Unomaly clusters anomalies that occurred within a rolling time period on a single system into a situation. Use the Situations page to investigate related anomalies. Each situation has a score to indicate the type of anomaly that is most significant in the situation. You can expand a situation to see all the anomalous events that are part of it. Read more about how to “Investigate situations”.
Systems and groups
All data that enters Unomaly are tied to an originating software
system, which may be a server, container, or applications. You can configure systems to send their data to Unomaly using log shippers, standard data protocols, such as syslog, or one of our pre-built integrations to collect data from other technologies. Read more about “Getting data into Unomaly”.
Each system has a system profile in Unomaly. The system profile is a collection of the different types of events that the system generates under normal conditions. The events are organized by their frequency. Refer to the system profile for a better understanding of how each system behaves under normal conditions. Read more about “How Unomaly detects anomalies”.
Systems can be organized into
groups. Grouping systems gives you an overview of your data for related systems and lets you work across systems. Read more about how to “Organize systems into groups”.
Comments and collaboration
As you review anomalies and alerts in the user interface, you can collaborate with colleagues to share discoveries or investigate and resolve issues faster. The simplest way to involve another member of your team is to add a comment to a situation. When you mention a colleague, they will be notified about the situation and comment. Read more about how to comment and share discoveries while Investing situations and Investigating anomalies.
Creating known events
For anomalies that you want to track specifically, you can create a Known. Knowns use simple pattern matching objects with your information to detect repeating issues. When you create a known, you add descriptions and tags to the event to explain what the event means and how to resolve it. Read more about how to “Define knowns to highlight log events”.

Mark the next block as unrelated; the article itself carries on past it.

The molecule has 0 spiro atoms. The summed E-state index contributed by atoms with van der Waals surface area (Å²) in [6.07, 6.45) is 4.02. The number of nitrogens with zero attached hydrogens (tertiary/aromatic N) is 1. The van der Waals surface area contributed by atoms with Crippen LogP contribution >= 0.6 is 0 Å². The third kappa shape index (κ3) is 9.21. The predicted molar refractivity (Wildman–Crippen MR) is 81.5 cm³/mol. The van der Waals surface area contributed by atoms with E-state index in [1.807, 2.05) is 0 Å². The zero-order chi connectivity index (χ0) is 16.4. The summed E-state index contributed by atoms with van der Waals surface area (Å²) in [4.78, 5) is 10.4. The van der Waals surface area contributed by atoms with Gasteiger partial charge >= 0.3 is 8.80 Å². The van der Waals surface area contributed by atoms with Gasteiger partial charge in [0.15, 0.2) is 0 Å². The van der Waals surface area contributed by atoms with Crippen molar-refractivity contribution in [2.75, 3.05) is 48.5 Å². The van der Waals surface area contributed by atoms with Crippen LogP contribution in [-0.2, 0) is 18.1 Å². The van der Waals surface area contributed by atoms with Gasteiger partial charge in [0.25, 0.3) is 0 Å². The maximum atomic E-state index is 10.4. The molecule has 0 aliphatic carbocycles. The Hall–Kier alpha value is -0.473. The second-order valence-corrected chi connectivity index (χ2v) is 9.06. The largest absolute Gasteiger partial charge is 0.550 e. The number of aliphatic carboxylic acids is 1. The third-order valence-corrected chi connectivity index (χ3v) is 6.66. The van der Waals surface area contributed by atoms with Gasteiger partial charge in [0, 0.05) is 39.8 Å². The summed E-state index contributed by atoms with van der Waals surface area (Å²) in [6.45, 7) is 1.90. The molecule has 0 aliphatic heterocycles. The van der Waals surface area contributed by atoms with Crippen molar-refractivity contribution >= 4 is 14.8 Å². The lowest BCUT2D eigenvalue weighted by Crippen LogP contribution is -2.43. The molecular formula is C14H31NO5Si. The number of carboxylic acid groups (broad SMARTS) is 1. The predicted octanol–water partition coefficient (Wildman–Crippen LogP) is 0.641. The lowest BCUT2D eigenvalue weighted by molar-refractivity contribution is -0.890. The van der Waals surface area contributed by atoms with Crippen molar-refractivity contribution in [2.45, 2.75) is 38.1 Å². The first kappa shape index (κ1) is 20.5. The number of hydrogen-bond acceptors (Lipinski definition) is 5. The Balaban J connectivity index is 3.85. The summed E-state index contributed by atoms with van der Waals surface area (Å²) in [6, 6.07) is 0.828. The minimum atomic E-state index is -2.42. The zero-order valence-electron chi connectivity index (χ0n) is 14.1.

Actions and notifications
Actions let you to define how Unomaly responds to triggers and conditions in systems and situations. When one of your systems goes offline or when the production environment produces significant anomalies, you want Unomaly to take action. This action can be to send an email to a specific user, to post to a team chat room, or to flag the event for you to review later. Read more about how to “Configure actions and notifications”.
You can add a custom action to post to external solutions, such as a team chat room. Unomaly provides integrations to common solutions (such as Slack, HipChat, and Microsoft Teams) which you can install and configure to use with actions. See Unomaly Plugins and Integrations.
Here you will find guides to help you get started using Unomaly and become a more advanced user. You will also find best practices for using and administrating Unomaly.